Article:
This article was originally printed in Numismatic News.
The second wave of the precious metal sell-off has occurred. Silver is $32.84 and gold is $1,484. What does this mean? My primary consultant, the groundhog, says “we’re in for a long hot summer.” That’s a jest, but it may hold a lot of truth regarding the coin market.
We have seen a meteoric rise in the silver dollar sector nearly across the board and along with it all other lower priced silver coins. Without the support of bullion there will be some question as to where many of those coins will settle. It is a somewhat complex question because supplies have been altered since many items went into the melting pot and no longer exist. I took hundreds of borderline G-4 common Barber coins and put them into common silver bags for 33-34 times face value, which was 20 percent over the previous week’s retail value. I know it may seem sacrilegious, but that is the real world.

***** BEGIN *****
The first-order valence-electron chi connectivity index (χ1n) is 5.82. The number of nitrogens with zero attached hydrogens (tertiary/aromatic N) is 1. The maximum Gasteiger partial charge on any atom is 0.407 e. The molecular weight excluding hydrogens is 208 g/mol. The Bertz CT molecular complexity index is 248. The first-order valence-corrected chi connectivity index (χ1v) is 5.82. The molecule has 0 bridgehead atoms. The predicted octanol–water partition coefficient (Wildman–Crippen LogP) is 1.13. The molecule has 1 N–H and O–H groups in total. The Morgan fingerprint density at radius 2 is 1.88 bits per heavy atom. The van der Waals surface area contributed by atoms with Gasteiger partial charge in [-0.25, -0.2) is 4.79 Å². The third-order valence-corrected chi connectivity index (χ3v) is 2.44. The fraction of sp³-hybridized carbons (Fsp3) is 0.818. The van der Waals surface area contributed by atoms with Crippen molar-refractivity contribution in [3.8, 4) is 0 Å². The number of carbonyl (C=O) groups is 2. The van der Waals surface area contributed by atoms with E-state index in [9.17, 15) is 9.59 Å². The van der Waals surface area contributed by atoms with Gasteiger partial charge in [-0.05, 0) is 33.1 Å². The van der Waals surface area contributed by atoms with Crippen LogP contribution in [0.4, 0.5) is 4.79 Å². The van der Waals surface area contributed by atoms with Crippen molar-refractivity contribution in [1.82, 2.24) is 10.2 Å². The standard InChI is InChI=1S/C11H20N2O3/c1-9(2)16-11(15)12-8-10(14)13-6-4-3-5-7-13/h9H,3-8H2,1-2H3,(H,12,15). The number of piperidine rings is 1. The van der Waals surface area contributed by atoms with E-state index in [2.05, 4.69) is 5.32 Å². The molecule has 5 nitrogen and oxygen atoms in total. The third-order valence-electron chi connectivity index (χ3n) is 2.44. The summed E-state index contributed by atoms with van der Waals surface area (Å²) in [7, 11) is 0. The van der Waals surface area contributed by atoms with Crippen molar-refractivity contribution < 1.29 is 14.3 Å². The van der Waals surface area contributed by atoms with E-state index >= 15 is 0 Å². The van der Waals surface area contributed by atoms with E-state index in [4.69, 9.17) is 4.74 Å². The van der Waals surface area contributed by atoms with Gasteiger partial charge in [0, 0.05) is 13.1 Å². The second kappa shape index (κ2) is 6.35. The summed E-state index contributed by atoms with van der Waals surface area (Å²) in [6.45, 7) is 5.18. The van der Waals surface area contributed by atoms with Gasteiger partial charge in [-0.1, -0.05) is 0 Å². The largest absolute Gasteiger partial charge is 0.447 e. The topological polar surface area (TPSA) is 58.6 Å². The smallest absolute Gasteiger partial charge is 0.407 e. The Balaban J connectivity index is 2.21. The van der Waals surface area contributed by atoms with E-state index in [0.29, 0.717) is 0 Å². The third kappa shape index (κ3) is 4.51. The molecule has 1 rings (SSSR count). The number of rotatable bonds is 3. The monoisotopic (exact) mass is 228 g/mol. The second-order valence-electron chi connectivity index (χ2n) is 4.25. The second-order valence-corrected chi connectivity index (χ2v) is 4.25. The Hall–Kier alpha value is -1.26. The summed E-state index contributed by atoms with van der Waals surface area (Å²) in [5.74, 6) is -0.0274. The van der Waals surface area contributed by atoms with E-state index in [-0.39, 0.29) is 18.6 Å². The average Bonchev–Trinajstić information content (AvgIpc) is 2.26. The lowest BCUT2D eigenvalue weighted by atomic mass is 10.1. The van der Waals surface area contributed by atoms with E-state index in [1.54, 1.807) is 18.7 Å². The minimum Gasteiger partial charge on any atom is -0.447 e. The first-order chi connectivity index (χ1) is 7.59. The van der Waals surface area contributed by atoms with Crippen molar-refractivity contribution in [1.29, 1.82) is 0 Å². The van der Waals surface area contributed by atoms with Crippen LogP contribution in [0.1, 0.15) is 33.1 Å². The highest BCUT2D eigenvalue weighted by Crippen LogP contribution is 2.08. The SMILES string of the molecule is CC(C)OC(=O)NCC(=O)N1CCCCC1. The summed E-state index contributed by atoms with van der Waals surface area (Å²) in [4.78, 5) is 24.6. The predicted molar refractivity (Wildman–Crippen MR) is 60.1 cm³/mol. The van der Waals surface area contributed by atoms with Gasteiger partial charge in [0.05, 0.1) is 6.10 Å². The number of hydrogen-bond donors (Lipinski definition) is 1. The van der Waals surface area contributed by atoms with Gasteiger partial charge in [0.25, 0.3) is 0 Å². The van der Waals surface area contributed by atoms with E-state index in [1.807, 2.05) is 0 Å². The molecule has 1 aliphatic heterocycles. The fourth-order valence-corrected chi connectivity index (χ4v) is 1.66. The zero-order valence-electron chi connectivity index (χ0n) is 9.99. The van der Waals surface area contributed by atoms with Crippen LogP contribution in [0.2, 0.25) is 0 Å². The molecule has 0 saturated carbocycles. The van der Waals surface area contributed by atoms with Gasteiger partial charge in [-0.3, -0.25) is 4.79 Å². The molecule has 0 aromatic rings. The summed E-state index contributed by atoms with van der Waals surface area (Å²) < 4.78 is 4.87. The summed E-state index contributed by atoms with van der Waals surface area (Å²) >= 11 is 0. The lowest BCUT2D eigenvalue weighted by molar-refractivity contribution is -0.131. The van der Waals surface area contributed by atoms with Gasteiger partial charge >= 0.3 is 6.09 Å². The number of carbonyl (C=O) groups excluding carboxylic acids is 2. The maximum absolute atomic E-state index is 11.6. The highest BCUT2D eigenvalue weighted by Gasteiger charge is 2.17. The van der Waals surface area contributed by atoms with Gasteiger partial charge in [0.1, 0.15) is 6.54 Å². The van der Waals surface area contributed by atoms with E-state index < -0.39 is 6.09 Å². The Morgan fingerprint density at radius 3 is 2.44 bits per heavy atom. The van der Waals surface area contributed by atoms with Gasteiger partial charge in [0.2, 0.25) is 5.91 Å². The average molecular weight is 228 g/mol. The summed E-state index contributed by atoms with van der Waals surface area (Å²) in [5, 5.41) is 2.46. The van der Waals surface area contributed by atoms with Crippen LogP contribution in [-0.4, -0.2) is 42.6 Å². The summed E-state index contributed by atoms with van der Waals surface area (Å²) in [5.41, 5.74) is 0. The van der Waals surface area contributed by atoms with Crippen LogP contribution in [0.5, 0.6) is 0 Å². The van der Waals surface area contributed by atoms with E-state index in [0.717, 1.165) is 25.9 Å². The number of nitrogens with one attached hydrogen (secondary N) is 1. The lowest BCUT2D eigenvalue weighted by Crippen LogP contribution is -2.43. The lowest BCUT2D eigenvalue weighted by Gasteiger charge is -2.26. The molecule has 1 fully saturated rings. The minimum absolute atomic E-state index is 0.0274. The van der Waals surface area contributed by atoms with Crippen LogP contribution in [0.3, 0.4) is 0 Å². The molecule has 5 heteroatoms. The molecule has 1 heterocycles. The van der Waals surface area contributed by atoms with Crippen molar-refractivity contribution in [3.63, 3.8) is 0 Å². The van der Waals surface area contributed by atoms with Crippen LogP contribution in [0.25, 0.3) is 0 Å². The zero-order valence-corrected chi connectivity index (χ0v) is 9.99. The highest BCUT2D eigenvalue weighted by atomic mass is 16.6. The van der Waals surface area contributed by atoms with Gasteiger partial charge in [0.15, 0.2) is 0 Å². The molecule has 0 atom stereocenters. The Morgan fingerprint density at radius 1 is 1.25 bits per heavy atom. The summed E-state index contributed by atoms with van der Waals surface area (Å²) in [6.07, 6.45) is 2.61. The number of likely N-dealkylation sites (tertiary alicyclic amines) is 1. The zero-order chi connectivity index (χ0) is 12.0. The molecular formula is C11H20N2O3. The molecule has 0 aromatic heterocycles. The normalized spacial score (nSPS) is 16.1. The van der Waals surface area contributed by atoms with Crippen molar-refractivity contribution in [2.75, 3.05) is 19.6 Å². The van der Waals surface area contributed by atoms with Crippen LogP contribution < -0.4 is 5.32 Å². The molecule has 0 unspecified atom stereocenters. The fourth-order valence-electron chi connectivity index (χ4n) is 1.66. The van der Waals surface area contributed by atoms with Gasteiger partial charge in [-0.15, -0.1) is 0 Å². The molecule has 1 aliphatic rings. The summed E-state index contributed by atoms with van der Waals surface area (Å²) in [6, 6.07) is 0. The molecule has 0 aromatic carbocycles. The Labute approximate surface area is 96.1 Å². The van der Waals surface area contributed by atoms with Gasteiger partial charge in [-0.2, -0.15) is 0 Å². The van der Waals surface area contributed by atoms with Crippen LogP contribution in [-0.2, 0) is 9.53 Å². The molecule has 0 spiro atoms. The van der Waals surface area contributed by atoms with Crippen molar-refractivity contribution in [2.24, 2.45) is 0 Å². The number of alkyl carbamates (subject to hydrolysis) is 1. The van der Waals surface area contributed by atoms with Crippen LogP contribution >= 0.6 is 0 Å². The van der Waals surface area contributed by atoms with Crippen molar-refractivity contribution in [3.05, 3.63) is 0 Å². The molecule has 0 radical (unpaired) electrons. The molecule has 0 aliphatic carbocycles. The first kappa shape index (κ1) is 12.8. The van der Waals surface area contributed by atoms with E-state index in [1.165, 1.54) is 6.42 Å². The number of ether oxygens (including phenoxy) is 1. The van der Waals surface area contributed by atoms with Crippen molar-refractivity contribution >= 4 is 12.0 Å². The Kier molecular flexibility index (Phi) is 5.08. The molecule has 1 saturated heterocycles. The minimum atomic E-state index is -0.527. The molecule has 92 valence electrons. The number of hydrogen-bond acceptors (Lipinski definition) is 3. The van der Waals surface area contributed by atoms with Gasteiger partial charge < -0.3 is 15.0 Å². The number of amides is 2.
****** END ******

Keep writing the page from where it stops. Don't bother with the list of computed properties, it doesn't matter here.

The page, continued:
The obvious trigger for metal declines was COMEX raising margins on silver contracts five times in nine days. This is not unlike what was done to the Hunt brothers when they tried to corner the market in 1979-1980. The underlying cause however may be somewhat more subtle but now seems obvious. Quantitative easing by the Fed ends June 30. Traders in expectation are running to cash because they fear deflation when the money pumps stop. But where will the $2 trillion already created go?